Eat this now: The fish sandwich at La Tête on Bree Street, Cape Town

La Tête in Cape Town may be known for its nose-to-tail philosophy (and delicious pigs’ tails, chicken livers and ox hearts), but its fans will attest to the appeal of everything on the menu. The plain name of one of our favourite dishes belies its layers of flavour and quality of ingredients. It’s simple, smart cooking. Meet the fish sandwich.

The dish

A golden piece of fried fish, flaky inside and crispy outside, on a bed of eggy caper mayo business, all sandwiched together between two slices of nutty sourdough bread. The fish sandwich is off-the-charts tangy and delicious.

Fish sandwich by Nikita Buxton

The fish sandwich. Photo by Nikita Buxton.

Its creator, chef Giles Edwards, explains the history of the dish thus: “During my 13 years in London I travelled extensively. Istanbul was one of my favourite places and anyone who’s been there is sure to have had the midnight snack of a fish sandwich on the Bosphorus River.

“Basically, the locals cast nets into the river and pull up tiny sardine-like fish. They deep fry them as is, and sandwich them between white government bread. That’s it! At two in the morning they are amazing.”

Back in Cape Town, Giles says one of his favourite things is fish and chips at Hout Bay Harbour or Snoekies. “So my sandwich really brings those two worlds together.”

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The process

The elements of the open sandwich are simple: deep-fried fish, watercress, home-made tartare sauce, and a lightly pickled red onion on beautiful crusty sourdough.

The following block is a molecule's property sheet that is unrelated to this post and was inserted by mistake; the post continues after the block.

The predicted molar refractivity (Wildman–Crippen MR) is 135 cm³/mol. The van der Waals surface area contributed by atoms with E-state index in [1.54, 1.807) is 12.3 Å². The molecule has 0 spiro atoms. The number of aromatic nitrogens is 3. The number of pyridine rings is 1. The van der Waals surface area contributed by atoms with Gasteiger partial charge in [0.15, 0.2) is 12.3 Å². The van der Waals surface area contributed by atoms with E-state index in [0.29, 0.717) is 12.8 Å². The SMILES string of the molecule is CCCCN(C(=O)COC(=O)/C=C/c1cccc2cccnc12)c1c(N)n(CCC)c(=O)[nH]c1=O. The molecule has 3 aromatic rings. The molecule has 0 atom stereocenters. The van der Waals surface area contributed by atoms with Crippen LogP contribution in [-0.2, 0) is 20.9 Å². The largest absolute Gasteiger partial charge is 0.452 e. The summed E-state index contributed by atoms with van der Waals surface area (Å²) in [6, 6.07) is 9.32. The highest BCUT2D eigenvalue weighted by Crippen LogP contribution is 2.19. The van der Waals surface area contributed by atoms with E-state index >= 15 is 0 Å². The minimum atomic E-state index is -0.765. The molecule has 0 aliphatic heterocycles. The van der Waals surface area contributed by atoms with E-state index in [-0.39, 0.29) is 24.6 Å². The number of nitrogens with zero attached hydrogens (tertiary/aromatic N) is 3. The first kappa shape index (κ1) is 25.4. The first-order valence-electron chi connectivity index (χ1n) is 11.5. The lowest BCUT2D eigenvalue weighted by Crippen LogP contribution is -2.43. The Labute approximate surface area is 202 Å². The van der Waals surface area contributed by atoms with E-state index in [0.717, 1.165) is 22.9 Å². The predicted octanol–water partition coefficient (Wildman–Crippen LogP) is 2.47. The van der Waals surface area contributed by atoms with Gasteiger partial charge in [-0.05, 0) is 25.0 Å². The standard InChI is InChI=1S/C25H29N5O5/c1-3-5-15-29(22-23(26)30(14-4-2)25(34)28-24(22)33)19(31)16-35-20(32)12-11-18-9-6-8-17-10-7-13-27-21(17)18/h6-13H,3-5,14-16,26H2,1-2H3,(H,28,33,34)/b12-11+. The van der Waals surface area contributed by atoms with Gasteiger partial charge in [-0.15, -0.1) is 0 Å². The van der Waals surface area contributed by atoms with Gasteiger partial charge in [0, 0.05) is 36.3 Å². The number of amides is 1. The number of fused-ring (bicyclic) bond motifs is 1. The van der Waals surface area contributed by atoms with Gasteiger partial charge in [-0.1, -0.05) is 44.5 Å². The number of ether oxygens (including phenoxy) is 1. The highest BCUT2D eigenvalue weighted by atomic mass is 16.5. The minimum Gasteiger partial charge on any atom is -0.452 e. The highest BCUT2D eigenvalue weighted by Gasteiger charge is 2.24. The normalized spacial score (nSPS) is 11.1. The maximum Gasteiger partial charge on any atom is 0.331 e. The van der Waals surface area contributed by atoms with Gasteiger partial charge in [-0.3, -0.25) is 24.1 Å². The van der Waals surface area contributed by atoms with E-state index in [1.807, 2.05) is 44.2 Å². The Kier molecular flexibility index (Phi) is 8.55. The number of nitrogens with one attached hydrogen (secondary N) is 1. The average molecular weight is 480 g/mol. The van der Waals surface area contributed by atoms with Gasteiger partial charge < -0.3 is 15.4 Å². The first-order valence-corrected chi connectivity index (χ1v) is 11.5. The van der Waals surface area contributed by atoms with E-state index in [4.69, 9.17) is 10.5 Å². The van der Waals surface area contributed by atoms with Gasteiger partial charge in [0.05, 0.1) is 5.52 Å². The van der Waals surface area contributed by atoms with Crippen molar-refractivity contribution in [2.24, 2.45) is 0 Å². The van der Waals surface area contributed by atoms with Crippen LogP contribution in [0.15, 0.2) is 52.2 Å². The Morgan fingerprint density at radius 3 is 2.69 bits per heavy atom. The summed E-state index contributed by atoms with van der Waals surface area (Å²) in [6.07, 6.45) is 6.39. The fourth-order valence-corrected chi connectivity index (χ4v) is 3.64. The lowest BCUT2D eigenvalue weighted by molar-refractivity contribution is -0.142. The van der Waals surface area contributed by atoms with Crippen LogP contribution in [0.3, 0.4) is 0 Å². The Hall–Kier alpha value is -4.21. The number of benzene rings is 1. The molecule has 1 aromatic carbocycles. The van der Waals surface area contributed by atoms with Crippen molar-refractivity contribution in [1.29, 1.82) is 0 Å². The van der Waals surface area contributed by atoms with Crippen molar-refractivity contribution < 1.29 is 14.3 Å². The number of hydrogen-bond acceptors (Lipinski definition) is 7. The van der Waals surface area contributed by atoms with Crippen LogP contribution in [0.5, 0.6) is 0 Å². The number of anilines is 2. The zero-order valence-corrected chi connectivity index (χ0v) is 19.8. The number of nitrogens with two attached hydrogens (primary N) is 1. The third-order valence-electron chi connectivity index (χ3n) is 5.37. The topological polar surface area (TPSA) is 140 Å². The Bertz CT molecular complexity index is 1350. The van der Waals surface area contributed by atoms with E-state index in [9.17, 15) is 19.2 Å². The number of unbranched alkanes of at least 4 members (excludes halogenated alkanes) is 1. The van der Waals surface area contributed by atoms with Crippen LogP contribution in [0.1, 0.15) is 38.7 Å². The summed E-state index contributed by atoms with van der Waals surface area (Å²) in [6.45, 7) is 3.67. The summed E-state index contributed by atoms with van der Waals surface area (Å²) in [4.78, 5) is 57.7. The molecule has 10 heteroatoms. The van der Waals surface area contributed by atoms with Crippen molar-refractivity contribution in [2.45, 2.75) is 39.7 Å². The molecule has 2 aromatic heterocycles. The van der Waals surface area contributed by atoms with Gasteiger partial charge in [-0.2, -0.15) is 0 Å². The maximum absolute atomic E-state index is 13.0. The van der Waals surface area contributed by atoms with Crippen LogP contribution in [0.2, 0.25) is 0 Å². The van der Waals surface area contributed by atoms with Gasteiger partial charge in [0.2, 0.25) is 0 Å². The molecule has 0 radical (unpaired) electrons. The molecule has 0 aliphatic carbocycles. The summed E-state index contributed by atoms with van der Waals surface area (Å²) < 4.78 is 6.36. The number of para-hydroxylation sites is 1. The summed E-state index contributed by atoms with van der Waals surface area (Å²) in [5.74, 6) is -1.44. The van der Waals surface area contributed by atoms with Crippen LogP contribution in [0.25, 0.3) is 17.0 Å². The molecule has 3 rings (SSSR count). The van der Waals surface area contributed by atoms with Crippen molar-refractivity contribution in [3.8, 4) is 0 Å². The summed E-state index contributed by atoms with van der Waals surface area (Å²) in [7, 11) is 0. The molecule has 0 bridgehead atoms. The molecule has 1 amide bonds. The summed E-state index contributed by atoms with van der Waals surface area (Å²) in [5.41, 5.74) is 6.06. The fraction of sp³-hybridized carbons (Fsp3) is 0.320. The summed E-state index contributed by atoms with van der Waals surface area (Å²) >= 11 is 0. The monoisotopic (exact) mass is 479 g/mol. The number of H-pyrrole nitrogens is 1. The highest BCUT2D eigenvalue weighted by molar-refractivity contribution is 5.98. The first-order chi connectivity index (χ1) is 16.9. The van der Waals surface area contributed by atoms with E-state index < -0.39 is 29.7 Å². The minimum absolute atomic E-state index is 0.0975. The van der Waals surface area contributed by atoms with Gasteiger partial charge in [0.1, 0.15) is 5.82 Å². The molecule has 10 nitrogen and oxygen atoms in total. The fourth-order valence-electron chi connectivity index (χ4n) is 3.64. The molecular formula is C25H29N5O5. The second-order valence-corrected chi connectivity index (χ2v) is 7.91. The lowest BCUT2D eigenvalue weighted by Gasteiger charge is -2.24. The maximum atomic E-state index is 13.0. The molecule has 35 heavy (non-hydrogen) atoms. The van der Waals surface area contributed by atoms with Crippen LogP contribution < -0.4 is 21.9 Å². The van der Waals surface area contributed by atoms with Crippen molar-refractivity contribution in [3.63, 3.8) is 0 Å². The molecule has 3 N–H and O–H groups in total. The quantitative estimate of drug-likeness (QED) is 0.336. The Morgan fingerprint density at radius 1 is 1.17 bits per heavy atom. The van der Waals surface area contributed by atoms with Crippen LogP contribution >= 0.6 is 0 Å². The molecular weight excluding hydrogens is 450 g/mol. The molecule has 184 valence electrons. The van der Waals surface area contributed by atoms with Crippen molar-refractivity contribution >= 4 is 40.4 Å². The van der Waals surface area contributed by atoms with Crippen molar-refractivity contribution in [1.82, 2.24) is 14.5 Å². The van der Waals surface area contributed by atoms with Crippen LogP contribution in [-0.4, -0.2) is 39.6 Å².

“We get all our fish from Southern Cross seafood,” explains Giles. “It’s essential that it is sustainable and on the SASSI green list.” At the moment the fish for the sandwich is hake, but it has also previously been angelfish. The fish is lightly salted, dipped in beer batter and then deep fried. Giles tends to use the tails, so that determines how many he can serve for the day, and whether or not it’s on the menu.

“We do bake our own sourdough for the dinner service, but currently use Woodstock Bakery sourdough for the sandwich, which is perfect. It has a great crust and is perfect for what we want.”

The La Tête tartare sauce calls for plenty of hard-boiled eggs, home-made mayonnaise, capers, parsley, dill and chopped cornichons (French pickled gherkins). “It could be a sandwich filler itself,” says Giles. Quite right.

The final addition is a sprinkling of tangy red onion. “I love vinegar in my food, and the quick pickle of the red onions is so effective.”

The price

“The sandwich will set you back 110 ront,” says Giles, “which is fair, as it is almost enough for two.” It’s only available during lunch time and is not always featured on the menu. Hold thumbs.

Also try

If it’s not a fish sandwich day, never fear. You’ll find a number of other options on the daily menu, such as lamb chops with pearl barley and green sauce, crispy duck and radishes, devilled chicken hearts, and pork rillettes.

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